On June 26, 2015 we celebrated the Supreme Court’s ruling on same sex marriage. the landmark civil rights case of Obergefell v. Hodges was finally decided bringing long overdue marriage equality to millions of Americans who were otherwise denied. A year later I married my partner of 5 years. We, as a community, (bolstered by our allies) had been fighting long before 2004 when the first state started allowing gays and lesbians to marry. We still have a long way to go. The accomplishments we’ve made over a span of decades are being stripped away in less than a course of a year.

According to research by the New York City Anti-Violence Project[, an 86 percent increase in hate violence homicides in the US last year made 2017 the deadliest year for the LGBTQ community[1]. This is the new era of Trump.

Another survey conducted by GLAAD over the past four years shows a disturbing reality. A significant decline in overall comfort and acceptance of LGBTQ people is on the rise. And, a significant increase in LGBTQ people reporting discrimination has increased as well[2]. We have a long way to go.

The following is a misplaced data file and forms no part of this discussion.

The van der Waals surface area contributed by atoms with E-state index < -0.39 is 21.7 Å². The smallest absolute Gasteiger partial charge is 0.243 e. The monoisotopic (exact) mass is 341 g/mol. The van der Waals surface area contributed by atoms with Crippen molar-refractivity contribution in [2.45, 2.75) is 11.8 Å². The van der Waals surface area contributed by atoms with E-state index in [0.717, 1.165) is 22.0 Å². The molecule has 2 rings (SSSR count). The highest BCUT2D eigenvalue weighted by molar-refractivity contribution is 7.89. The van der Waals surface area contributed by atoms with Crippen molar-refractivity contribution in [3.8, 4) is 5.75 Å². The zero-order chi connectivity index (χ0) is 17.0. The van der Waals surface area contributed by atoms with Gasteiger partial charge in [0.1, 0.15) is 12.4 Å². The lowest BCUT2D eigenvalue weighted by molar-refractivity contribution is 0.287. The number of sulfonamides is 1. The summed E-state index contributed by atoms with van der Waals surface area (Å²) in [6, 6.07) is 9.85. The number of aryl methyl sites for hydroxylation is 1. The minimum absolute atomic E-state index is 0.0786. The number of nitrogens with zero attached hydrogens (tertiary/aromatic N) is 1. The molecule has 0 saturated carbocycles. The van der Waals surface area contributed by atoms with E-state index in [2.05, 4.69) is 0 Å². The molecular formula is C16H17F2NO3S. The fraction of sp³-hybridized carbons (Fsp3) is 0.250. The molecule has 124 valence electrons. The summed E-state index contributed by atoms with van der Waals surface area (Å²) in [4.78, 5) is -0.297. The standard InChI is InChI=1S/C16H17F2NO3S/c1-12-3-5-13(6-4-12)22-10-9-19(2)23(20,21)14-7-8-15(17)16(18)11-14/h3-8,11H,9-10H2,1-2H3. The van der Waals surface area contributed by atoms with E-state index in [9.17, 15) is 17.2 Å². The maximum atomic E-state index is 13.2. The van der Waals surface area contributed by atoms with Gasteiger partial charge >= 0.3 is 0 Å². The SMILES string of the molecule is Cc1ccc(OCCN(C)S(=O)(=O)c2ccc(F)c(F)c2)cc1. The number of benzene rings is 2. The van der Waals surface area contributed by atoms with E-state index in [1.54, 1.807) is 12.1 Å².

If you haven’t been reading or watching the news, you should be. Within a year Trump and his administration:

  • Tried to discharge Transgender soldiers serving in the military by a tweet
  • On May 21, 2017 during a House Appropriations subcommittee hearing Betsy DeVos stated that states should have the flexibility to decide whether schools can discriminate against LGBTQ students even if those schools get federal money.
  • HHS is taking steps to dismantle LGBT health initiatives by rolling back regulations intended to protect LGBT workers and patients, removing LGBT-friendly language from documents and reassigned the senior adviser dedicated to LGBT health.

Trump and his hateful rhetoric has fostered safe spaces to discriminate against LGBTQ. Instead of moving forward we are moving backwards. How do we remedy this issue? We do so by electing more LGBTQ or our allies. Gus Bilirakis voting record shows that he isn’t LGBTQ friendly. From voting YES on Constitutionally defining marriage as one-man-one-women to voting NO on prohibiting job discrimination based on sexual orientation.

If elected I will fight for all my LGBTQ sisters and brothers. We need laws passed to prevent discrimination against the LGBTQ Community. While I respect people’s religion your religion doesn’t give you a green light to discriminate.

References:

  1. A Crisis of Hate A Report of Lesbian, Gay, Bisexual, Transgender and Queer Hate Violence Homicides in 2017
  2. Accelerating Acceptance 2018 Executive Summary